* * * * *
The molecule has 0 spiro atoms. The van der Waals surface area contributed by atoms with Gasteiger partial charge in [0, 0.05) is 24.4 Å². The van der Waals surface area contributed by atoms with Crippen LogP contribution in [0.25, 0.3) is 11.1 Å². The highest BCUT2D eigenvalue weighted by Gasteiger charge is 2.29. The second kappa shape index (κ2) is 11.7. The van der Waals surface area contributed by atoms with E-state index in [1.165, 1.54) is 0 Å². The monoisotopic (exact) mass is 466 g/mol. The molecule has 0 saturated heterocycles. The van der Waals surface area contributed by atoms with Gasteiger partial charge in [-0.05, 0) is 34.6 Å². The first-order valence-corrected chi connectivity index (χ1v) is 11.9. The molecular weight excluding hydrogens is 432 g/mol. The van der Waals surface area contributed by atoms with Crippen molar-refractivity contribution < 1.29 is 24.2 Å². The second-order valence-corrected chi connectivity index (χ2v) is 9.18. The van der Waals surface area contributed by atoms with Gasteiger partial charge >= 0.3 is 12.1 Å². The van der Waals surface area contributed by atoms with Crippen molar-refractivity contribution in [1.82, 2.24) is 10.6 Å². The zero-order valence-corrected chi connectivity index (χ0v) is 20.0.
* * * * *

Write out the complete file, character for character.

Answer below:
The molecule has 0 spiro atoms. The van der Waals surface area contributed by atoms with Gasteiger partial charge in [0, 0.05) is 24.4 Å². The van der Waals surface area contributed by atoms with Crippen LogP contribution in [0.25, 0.3) is 11.1 Å². The highest BCUT2D eigenvalue weighted by Gasteiger charge is 2.29. The second kappa shape index (κ2) is 11.7. The van der Waals surface area contributed by atoms with E-state index in [1.165, 1.54) is 0 Å². The monoisotopic (exact) mass is 466 g/mol. The molecule has 0 saturated heterocycles. The van der Waals surface area contributed by atoms with Gasteiger partial charge in [-0.05, 0) is 34.6 Å². The first-order valence-corrected chi connectivity index (χ1v) is 11.9. The molecular weight excluding hydrogens is 432 g/mol. The van der Waals surface area contributed by atoms with Crippen molar-refractivity contribution < 1.29 is 24.2 Å². The second-order valence-corrected chi connectivity index (χ2v) is 9.18. The van der Waals surface area contributed by atoms with Gasteiger partial charge >= 0.3 is 12.1 Å². The van der Waals surface area contributed by atoms with Crippen molar-refractivity contribution in [1.82, 2.24) is 10.6 Å². The zero-order valence-corrected chi connectivity index (χ0v) is 20.0.